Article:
If you're new here, you may want to subscribe to my free Email alerts. Thanks for visiting!
IS THIS STORY CREDIBLE?
by Sharon Rondeau
(May 28, 2010) — One day after Obama promised a statement from the White House regarding the claim by Rep. Joe Sestak that a “high-ranking position” in the regime had been offered to him if he agreed to drop out of the PA Senate race, the story is that White House Chief of Staff Rahm Emanuel asked former president Bill Clinton “to talk to Sestak about the race.”
However, the story which Sestak first told on Larry Kane’s show and to several other news outlets in February and again in March was that he was offered a “high-ranking” position within the administration if he abandoned his plans to run for the Senate. When Kane asked Sestak if he was “offered a job by someone in the White House,” Sestak had answered “Yes,” but did not elaborate further. He did not mention Bill Clinton.
In an online report today, Kane stated that he had had knowledge of a possible job offer to Sestak, which was what prompted him to ask the question toward the end of the February interview. Kane also said he had contacted the White House press office to obtain clarification of Sestak’s remarks and did not receive a response for 15 hours. At that time, Kane stated that he was told, “You can say the White House says it’s not true.”
A statement by Robert Bauer, White House Counsel, maintains that “the White House Chief of Staff enlisted the support of former President Clinton who agreed to raise with Congressman Sestak options of service on a Presidential or other Senior Executive Branch Advisory Board. Congressman Sestak declined the suggested alternatives, remaining committed to his Senate candidacy.”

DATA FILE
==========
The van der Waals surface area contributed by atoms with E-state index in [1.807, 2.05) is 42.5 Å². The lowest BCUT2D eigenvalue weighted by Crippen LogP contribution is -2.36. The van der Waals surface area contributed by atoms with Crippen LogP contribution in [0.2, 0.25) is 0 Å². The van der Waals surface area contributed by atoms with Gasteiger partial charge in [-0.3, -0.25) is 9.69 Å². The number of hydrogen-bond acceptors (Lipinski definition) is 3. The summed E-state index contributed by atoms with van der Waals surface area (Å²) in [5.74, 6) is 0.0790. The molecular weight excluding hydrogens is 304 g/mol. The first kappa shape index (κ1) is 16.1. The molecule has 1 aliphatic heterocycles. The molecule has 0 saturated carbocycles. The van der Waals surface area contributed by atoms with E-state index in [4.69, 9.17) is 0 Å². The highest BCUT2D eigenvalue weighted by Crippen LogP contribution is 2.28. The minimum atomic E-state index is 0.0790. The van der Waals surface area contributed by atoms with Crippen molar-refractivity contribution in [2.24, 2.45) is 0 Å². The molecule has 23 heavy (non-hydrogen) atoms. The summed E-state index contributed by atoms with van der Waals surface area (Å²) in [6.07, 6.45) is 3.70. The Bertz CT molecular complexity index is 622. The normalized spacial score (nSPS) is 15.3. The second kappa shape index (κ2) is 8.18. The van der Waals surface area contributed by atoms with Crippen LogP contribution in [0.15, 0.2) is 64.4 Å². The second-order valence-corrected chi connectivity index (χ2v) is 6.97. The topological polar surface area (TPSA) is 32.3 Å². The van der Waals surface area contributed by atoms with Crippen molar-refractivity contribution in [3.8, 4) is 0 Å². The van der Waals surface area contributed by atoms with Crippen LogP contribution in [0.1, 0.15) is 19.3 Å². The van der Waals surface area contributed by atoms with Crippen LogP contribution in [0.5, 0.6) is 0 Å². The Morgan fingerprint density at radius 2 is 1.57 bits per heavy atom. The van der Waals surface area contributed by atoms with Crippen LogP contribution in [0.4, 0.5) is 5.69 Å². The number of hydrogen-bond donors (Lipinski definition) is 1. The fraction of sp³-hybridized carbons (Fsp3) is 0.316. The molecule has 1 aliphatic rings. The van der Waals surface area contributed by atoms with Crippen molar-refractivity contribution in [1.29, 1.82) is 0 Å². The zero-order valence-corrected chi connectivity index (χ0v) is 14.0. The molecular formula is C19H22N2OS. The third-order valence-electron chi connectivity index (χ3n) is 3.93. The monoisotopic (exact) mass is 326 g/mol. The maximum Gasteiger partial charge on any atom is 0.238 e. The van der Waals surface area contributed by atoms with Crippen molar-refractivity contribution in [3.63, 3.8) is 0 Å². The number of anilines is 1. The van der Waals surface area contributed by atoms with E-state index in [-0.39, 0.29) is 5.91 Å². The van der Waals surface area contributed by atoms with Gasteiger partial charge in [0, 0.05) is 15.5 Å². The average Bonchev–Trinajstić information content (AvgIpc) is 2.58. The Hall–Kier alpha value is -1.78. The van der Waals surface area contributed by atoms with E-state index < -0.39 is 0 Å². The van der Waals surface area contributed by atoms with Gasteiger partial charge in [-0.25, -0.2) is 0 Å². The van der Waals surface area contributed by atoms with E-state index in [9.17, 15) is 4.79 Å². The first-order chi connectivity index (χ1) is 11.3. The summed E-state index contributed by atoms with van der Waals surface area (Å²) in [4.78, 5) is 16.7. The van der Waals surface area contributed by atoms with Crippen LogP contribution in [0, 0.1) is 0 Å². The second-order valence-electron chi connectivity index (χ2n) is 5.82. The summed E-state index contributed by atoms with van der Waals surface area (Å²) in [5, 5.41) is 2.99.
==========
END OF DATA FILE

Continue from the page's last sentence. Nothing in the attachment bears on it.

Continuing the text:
On May 7, 2010, Obama issued Executive Order 13490 which “waived” the “requirements of Paragraph 2 of the Ethics Pledge of Mr. Robert F. Bauer,” Obama’s White House Counsel and former attorney for the DNC. Obama has reportedly used Bauer as his personal attorney, and the waiver allows him to continue to do so as well as Perkins Coie, the law firm which has also defended Obama against numerous eligibility lawsuits.
Sestak has declined to elaborate further on what might have been offered and said, “The rest is politics.” A video of an interview with Sestak on MSNBC depicts Sestak making the statement but also confirming that he was offered a “job,” not an unpaid position, can be viewed here.
A writer for The Washington Post editorialized that Obama’s statement yesterday that the White House would release an official statement on the alleged incident was “Good” and that “Republicans will continue attacking no matter what. But at least now this battle can be fought in the realm of facts, rather than in a shadowy fact-free arena where Republicans are making generalized charges of a ‘cover up.’ This will prove to have been the right decision.”
Another report dated today begins with “Forced to disclose backstage political bargaining…” The article also included the fact that Tim Kaine, chairman of the DNC, and Senator Richard Durbin (D-IL), both had called on the White House and Sestak to set the record straight regarding Sestak’s original claim.
It is possible that even if Clinton had been the one to approach Sestak about an unpaid advisory position within the regime, a law still could have been broken. The White House has admitted that it did attempt to play a role in discouraging Sestak from seeking the Senate seat, and several Republicans have asked the FBI to investigate.
Rep. Darrell Issa (R-CA) stated today that a misdemeanor was committed by the White House, adding that it had “co-opted President Clinton in it.”
Sestak stated yesterday that he would issue a statement after the White House spoke publicly about the issue. He also said that his brother Richard, Sestak’s “top political adviser and campaign lawyer,” spoke with the White House on Wednesday of this week about “what’s going to occur.”
Yesterday Obama refused to answer reporters’ questions. Of Obama, Sestak commented, “I think the president’s a pretty legitimate, you know, person,” he said.